My Report

My Report

-1. Rishiraj Baruah, 2nd year,
2. Ronak Arora,, 2nr year,

“We all, judges and lawyers, must restore our old faith and rekindle new hopes. The future is yours; men and women
of law, take it and redeem yourselves”

Justice Sabyaschi Mukharji

There was once a time when it was thought that the major issues concerning a judiciary were matters
of independence, tenure, the appointment process, and of course, questions of performance and
integrity. These matters no doubt continue to obtain but no one can ignore the sea change in
emphasis that has taken place in recent times.
Democracy, as the opening page of our constitution declares, proceeds on the fundamental
postulate that ultimately political sovereignty vests in the people of the country. This sovereignty
gains social reality and dynamic viability only if the constitutional instrumentality submits tacitly to
the broad oversight of the sovereign people. The people in the mass obviously cannot exercise
monitoring, controlling, disciplining like functions. Therefore, we need checks and balances so that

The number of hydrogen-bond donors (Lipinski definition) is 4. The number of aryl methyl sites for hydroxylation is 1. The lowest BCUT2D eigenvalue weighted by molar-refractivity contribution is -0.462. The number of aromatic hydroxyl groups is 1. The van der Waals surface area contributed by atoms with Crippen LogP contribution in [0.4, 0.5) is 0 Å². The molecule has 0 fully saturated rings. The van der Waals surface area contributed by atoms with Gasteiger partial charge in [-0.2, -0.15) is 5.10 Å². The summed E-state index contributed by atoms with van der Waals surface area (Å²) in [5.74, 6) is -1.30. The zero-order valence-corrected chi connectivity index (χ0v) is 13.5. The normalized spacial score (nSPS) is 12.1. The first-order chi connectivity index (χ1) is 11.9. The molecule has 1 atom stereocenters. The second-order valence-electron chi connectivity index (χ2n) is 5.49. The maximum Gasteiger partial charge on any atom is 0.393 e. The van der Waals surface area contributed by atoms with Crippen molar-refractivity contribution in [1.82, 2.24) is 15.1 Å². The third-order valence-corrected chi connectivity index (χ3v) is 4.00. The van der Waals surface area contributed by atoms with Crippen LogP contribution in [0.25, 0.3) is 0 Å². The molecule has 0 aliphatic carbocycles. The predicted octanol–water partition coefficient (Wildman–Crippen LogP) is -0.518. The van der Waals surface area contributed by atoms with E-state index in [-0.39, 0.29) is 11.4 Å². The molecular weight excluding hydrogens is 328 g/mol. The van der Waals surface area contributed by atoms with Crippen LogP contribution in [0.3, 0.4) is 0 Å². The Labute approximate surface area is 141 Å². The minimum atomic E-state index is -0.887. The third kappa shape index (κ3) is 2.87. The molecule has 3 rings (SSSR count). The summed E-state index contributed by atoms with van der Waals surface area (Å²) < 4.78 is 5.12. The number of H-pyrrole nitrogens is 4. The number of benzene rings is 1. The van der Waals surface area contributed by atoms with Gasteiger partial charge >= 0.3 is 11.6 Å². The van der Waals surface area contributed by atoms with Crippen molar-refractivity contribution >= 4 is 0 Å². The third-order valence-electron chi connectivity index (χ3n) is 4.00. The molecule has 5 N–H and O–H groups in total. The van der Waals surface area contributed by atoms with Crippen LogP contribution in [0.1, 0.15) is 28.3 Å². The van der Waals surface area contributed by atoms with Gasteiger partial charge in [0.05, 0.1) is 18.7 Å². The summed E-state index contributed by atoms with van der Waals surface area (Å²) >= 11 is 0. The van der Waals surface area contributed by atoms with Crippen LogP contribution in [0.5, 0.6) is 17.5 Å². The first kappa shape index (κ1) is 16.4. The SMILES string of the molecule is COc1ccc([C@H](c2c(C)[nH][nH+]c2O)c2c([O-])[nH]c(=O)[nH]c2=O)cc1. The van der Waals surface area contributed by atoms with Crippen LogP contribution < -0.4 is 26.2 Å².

the power vested anywhere may not go haywire and may become amenable to the constitutional
fundamentals and answerable to those who are the ultimate masters or donors of the power. This
nexus between power and people has certain dialectic. There is bound to be a contradiction, over
time, between the tendency of authority to turn authoritarian, corrupt or partisan, and this proclivity
may be accentuated by the syndrome of popular illiteracy and meek submissiveness of the masses
and even of the classes who are overawed by the echelons of power. The other side of the
contradiction is the inevitable eruption of discontent protest, violence and other forms of entropy
induced by administrative terrorism, unabated disenchantment and infliction of injustice...

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